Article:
The Difference Between Charcoal, Fluoride, and Xylitol Toothpaste

Tubes of Toothpaste Rolled Up and Displayed

Fluoride toothpaste has been the standard for dental care since the 1890s. The use of abrasive substances to remove plaque and bacteria from the mouth has been around since ancient civilizations began. When the recommendation for hydrogen peroxide and baking soda came into a recommendation, fluoride in toothpaste made it a standard product for oral hygiene. However, because of various factors, fluoride isn’t the only option for cleaning teeth. Other ingredients, such as charcoal and xylitol, have steadily grown into a more viable option for families everywhere. How do charcoal and xylitol compare with fluoride, and which options present the best oral care solution? Here, we’ll explore these options, their benefits and help you decide which toothpaste is best for you.

The Effects of Xylitol, Charcoal, and Fluoride on Teeth

Cavities and gum disease are still considered highly relevant problems even in today’s age. Because of its abrasive ingredients and added minerals, toothpaste is considered a product that provides preventative measures against bacteria growth and plaque development. However, while the abrasive particles within toothpaste make up the core aspect of their plaque removing capabilities, other added ingredients are made to aid in developing oral health. That’s where xylitol, fluoride, and charcoal come in.

So, what do these ingredients provide for people’s teeth? Here’s what we know about each of these ingredients:

Fluoride: Commonly used with substantial amounts of research behind it, fluoride is a natural mineral found in our bones and teeth.

Research has found that fluoride can reduce the amount of decay in children’s teeth by 60% when added to public water. When added to products such as toothpaste, it can reduce cavity development by 40% in children and 35% in adults, according to the CDC. This is due to its ability to strengthen the enamel and remineralize it. However, in some cases, over-fluoridation can potentially cause dental fluorosis and white spot lesions to develop, specifically in people who have had more exposure to fluoride. Fluoride in larger quantities can also be toxic if heavily ingested. Some people have decided to try alternative ingredients in their tooth products to care for their teeth because of these factors.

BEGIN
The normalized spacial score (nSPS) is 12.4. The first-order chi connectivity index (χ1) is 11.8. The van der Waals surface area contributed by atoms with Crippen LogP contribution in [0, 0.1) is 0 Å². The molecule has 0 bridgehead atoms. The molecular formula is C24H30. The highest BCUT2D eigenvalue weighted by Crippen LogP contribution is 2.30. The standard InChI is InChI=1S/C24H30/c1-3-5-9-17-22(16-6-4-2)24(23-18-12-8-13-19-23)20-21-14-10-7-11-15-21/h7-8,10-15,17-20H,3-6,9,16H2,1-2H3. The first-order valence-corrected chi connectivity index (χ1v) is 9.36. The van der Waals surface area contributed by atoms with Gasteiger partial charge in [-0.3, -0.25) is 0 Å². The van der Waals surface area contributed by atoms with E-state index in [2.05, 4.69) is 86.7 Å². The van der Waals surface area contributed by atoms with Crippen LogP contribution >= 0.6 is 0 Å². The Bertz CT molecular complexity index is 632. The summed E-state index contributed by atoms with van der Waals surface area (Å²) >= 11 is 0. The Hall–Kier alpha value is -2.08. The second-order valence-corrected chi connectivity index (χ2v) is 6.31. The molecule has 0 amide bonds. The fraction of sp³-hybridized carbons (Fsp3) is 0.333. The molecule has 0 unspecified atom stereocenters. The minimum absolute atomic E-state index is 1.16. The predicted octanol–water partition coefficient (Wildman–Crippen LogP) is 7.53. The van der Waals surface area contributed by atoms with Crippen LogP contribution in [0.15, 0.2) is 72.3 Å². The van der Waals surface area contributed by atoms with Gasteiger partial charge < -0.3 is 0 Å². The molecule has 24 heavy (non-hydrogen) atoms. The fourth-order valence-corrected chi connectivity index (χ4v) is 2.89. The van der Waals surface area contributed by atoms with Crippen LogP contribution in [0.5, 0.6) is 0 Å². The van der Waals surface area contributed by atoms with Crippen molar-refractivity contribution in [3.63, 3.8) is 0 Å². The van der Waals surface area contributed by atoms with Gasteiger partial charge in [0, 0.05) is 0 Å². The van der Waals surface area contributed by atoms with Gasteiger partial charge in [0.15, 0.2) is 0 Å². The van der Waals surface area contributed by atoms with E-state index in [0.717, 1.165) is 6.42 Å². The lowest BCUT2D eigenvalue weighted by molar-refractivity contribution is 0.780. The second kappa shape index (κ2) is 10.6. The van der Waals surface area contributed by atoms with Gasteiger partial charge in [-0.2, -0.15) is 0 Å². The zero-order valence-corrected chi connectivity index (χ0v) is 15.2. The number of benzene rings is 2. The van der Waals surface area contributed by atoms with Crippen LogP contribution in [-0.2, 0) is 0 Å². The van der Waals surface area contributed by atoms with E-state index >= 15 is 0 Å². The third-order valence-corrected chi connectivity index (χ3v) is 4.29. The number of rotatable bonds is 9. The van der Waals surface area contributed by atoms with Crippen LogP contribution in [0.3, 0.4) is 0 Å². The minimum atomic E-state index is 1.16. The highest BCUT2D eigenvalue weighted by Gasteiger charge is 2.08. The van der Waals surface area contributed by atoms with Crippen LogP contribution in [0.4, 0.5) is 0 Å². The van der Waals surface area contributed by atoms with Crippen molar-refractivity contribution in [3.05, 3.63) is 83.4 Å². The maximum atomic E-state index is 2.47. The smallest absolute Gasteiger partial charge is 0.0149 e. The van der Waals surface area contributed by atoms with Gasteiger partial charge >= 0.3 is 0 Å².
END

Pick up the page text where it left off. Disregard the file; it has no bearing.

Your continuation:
Charcoal: Charcoal has become a highly new and ever-growing trend because of its ability to whiten teeth. Activated charcoal can absorb toxins and other compounds, and when used in toothpaste, it has been reported to remove stains without abrasively harming the tooth’s enamel. However, this product hasn’t been concluded to be effective, as studies from the Journal of Applied Oral Science concluded that it was least effective in its whitening capabilities.

Xylitol: Xylitol is a sugar alternative that has been reported to have ant-cavity properties. Because xylitol is non-carcinogenic, meaning that bacteria cannot feed on the sugar alcohol molecules, it has become an excellent alternative for children’s toothpaste to brush their teeth without the worry of ingesting too much. According to the Clinical Cosmetic and Investigational Dentistry journal, xylitol has been shown to have many benefits as an alternative to toothpaste. It can reduce the risk of developing dental fluorosis.

Which Toothpaste Is Best For You?

Among the variety of toothpaste options, many of these ingredients have their advantages and disadvantages. Fluoride remains the standard product in today’s oral care but can come with side effects for those more susceptible to the effects of fluoride. Charcoal presents itself as an excellent whitening agent but doesn’t have the remineralizing properties that fluoride brings. Xylitol is considered safe for children but may not have the long-term benefits that fluoride brings when developing their adult teeth. So, ultimately, choosing the right toothpaste depends heavily on what you desire for your oral care routine. Before trying any toothpaste, make sure to speak with your dentist about your options.